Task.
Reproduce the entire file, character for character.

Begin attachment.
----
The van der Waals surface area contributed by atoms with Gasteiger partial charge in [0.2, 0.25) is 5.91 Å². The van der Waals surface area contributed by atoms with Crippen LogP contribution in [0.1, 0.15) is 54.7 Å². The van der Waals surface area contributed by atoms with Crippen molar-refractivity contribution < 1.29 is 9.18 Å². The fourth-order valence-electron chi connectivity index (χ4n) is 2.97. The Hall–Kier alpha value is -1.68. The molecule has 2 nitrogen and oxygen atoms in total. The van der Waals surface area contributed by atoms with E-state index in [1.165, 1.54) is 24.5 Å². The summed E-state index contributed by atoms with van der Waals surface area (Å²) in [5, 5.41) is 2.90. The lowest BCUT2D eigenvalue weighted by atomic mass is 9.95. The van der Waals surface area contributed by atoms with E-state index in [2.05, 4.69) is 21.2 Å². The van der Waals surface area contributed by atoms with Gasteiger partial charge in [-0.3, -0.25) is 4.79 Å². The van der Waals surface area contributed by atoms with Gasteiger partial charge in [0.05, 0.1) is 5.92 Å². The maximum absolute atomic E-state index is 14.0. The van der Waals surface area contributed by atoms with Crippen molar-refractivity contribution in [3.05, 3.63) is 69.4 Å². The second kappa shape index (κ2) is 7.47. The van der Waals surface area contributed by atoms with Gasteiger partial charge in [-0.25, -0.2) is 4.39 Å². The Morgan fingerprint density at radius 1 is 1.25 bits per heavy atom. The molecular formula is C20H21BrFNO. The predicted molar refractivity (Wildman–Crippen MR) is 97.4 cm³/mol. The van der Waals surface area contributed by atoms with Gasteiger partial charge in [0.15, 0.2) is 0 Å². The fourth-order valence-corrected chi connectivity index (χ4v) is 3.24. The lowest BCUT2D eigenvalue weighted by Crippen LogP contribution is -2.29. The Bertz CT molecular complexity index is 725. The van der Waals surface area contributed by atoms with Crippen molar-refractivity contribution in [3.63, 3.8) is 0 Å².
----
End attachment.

The van der Waals surface area contributed by atoms with Gasteiger partial charge in [0.2, 0.25) is 5.91 Å². The van der Waals surface area contributed by atoms with Crippen LogP contribution in [0.1, 0.15) is 54.7 Å². The van der Waals surface area contributed by atoms with Crippen molar-refractivity contribution < 1.29 is 9.18 Å². The fourth-order valence-electron chi connectivity index (χ4n) is 2.97. The Hall–Kier alpha value is -1.68. The molecule has 2 nitrogen and oxygen atoms in total. The van der Waals surface area contributed by atoms with E-state index in [1.165, 1.54) is 24.5 Å². The summed E-state index contributed by atoms with van der Waals surface area (Å²) in [5, 5.41) is 2.90. The lowest BCUT2D eigenvalue weighted by atomic mass is 9.95. The van der Waals surface area contributed by atoms with E-state index in [2.05, 4.69) is 21.2 Å². The van der Waals surface area contributed by atoms with Gasteiger partial charge in [-0.3, -0.25) is 4.79 Å². The van der Waals surface area contributed by atoms with Gasteiger partial charge in [0.05, 0.1) is 5.92 Å². The maximum absolute atomic E-state index is 14.0. The van der Waals surface area contributed by atoms with Crippen molar-refractivity contribution in [3.05, 3.63) is 69.4 Å². The second kappa shape index (κ2) is 7.47. The van der Waals surface area contributed by atoms with Gasteiger partial charge in [-0.25, -0.2) is 4.39 Å². The Morgan fingerprint density at radius 1 is 1.25 bits per heavy atom. The molecular formula is C20H21BrFNO. The predicted molar refractivity (Wildman–Crippen MR) is 97.4 cm³/mol. The van der Waals surface area contributed by atoms with Gasteiger partial charge in [0.15, 0.2) is 0 Å². The fourth-order valence-corrected chi connectivity index (χ4v) is 3.24. The lowest BCUT2D eigenvalue weighted by Crippen LogP contribution is -2.29. The Bertz CT molecular complexity index is 725. The van der Waals surface area contributed by atoms with Crippen molar-refractivity contribution in [3.63, 3.8) is 0 Å².